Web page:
6 Reasons Writers Need to Read More

It sounds so cliché to say writers need to read more. It sounds even worse when you write it down. If you’re serious about writing, there should be no doubt in your mind that to be a better writer, the number two thing to do is to read. A lot. Number one, of course, is to write.

It makes my skin crawl when I hear aspiring writers say they don’t read. If you’re serious about honing your craft, you should be reading everything you can get your hands on. If you’re still not convinced, check out my list of 6 Reasons Why Writers Need to Read More.

6 Reasons Why Writers Need to Read More

  1. Reading Enhances Brain Connectivity and Improves Brain Function

Fact. A study done by Emory University, “Short- and Long-Term Effects of a Novel on Connectivity in the Brain,” was published in the journal Brain Connectivity about how reading affects you. Literally, scientists discovered that not only does our brain chemistry change when reading, but there’s evidence to suggest reading may cause persistent changes to how we are wired.

This allows us to use our imagination, empathize, create, wonder and question.

The only way to be a better writer is to effectively transform your words into other worlds that people can soak up. Get reading, then get writing.

  1. Inspiration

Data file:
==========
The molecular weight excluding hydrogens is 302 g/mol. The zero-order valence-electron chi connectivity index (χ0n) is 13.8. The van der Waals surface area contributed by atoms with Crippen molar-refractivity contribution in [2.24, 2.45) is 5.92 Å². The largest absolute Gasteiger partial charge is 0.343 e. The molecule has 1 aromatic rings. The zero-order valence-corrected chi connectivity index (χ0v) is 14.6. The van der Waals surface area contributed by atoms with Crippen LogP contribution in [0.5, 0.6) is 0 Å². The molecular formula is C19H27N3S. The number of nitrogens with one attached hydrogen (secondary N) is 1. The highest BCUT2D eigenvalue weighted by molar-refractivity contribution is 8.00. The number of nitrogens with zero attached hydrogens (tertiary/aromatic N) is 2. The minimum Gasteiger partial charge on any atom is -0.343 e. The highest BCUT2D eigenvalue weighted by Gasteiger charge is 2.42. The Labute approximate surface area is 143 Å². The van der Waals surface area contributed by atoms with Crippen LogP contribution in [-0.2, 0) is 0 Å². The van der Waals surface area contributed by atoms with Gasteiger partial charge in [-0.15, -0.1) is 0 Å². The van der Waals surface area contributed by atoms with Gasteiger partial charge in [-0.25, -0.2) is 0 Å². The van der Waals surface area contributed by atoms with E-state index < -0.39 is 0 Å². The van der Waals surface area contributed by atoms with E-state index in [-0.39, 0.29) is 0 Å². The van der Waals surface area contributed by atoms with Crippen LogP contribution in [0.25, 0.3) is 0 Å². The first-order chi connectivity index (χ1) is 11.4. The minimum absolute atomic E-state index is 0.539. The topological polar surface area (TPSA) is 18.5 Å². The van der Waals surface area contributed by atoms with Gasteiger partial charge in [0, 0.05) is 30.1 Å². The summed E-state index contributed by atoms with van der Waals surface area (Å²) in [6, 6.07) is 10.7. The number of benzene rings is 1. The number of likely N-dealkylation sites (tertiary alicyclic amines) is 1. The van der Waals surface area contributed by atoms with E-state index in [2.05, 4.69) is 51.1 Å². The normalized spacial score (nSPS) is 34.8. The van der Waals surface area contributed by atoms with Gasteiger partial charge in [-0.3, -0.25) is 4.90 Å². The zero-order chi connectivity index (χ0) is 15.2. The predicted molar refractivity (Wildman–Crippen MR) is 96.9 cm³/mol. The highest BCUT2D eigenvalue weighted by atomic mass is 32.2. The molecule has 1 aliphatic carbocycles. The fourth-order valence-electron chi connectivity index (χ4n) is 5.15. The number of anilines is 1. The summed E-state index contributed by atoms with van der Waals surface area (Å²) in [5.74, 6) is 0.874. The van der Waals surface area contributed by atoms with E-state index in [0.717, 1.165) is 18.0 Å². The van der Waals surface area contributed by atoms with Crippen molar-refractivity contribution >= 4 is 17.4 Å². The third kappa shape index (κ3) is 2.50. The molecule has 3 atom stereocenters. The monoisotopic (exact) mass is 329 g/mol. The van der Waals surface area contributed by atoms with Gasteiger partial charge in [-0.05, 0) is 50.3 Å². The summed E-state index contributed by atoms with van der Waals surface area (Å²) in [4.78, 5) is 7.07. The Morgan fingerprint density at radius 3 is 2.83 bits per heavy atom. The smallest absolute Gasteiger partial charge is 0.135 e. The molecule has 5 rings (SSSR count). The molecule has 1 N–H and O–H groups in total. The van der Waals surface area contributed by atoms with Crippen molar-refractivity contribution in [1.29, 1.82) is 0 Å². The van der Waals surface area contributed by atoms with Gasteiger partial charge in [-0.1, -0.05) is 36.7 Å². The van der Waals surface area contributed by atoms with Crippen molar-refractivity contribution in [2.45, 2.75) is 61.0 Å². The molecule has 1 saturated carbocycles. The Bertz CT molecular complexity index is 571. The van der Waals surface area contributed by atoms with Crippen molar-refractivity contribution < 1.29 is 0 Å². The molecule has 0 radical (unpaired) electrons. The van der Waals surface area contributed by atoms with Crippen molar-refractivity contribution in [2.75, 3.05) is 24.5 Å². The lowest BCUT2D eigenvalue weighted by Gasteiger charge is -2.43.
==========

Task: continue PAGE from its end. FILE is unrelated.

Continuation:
Ever read something so good, you felt like picking up a pen and scribbling on the nearest surface? Reading provides inspiration.

  1. Shapes You into the Writer You Want to be

Reading allows you to figure out what kind of author you want to be. I got my push to seriously start writing when I realized no one was telling the stories I wanted to hear.

  1. Helps You Overcome Self-Doubt

There is no other profession that can fill you with such a sense of accomplishment and such a sense of despair as writing. Reading to analyze can help you to see how the industry giants have done it. What’s their formula? How do they keep you hooked? What’s the thing that drew everyone to this book? Answering these questions can help you understand the building blocks of creating a bestseller. Just Google the articles on how J.K. Rowling plotted and planned The Harry Potter books, one of the best selling series of all time.

  1. Improves Your Story Telling Skills

Hearing other people tell stories always makes you a better storyteller. You can see what works with an audience, and more importantly, what doesn’t. You can borrow, change, embellish, downplay or completely flip something you’ve already seen and make it better.

  1. Grows Your Appreciation for a Good Story

When you’re well read, you can identify a good story – not just because it was well written, but because of the choices the author made. You in turn can push your character further; make your world building more robust and your plot more engaging.

What have you read lately?

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